In the UK I was a STEM ambassador and throughout my postgraduate studies at Durham University I delivered many planetarium shows, organised lab tours, took part in a number of science festivals, and visited secondary schools. In addition, during my undergraduate degree, I volunteered at the Science Museum in London as an archival curator.
The Network for Young Researchers in Instrumentation for Astronomy (NYRIA) is an international network created with the intention to bring together early career researchers working in the field of VID/IR ground-based astronomical instrumentation. NYRIA aims to promote collaboration, the sharing of knowledge and experience and comradery in the field.
One of our key activities is our annual workshop. This is generally a small sized meeting (~30 attendees) hosted at different institutes each year. As part of the event all attendees present their work, we give tours of the host institute’s labs, organise a hack-a-thon, invite speakers to discuss research and a career in astronomical instrumentation, and organise social activities including a conference dinner. As well as this, we have a mailing list where we forward PhD and postdoc positions as well as conferences that might be of interest.
As one of the co-founders of NYRIA (see History of NYRIA) I co-run the network, help organise our annual meetings (including hosting one of our early events in Durham University in 2016) and created and maintain (with Felix Bosco) our website. I am currently in the process of creating a blog on the website where members can write articles about their research and experience as a researcher.
I, along with seven others, co-founded NYRIA after meeting at the "Reaching the limits of the sky, astronomical instrumentation in the 21st Century" summer school, in 2014. The summer school was an incredible experience and for most of us it was the first time to Chile and Paranal Observatory. We all got on like a house on fire and at the end of the two weeks it was sad to say our goodbyes. Most of us stayed in contact and those who were based in Europe decided to get together in Heidelberg, Germany, at MPIA. Those at MPIA organized a tour of the facilities and we gave talks to update each other on what we had done in the last year. In the end, we realized how special a community like ours was and from then on we decided to run annual workshops in different institutes, growing with each year, with attendees from across the globe.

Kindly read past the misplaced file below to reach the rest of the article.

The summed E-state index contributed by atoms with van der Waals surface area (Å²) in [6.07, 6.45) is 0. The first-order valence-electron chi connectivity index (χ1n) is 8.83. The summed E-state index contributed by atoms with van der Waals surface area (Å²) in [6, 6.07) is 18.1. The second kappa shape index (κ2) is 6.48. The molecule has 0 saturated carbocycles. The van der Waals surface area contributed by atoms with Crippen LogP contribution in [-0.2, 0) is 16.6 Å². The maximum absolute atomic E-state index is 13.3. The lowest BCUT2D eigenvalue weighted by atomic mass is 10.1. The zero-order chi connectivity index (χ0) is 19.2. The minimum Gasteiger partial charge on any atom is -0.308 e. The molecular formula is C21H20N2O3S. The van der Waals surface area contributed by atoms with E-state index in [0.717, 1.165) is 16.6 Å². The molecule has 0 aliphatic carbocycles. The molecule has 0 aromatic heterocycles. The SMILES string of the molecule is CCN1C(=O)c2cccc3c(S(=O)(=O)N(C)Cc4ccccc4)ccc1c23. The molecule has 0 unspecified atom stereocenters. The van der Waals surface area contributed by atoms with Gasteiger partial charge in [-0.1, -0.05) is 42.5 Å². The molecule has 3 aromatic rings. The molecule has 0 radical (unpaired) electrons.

Please visit the NYRIA website to get more information on what we do and what we have done. If you have any questions feel free to contact me.
One of my favourite hobbies is decorating cakes.
I got my PADI in Koh Tao, Thailand with Davy Jones’ Locker. It was one of the most amazing feelings having an insight to a world that I had only had through David Attenbourgh documentaries. It is a feeling I have been chasing ever since. Since I am not a fan of cold water I try and take one diving holiday a year, making to Thailand, La Palma, Sri Lanka, Oman and France.
Whilst at Durham University, I played (in different positions) for three years Ustinov Women’s Basketball Team. I also love to watch the sport and follow the British Basketball League ...Go Lions! .
I am a big fan of weight training. Check out Athlean-X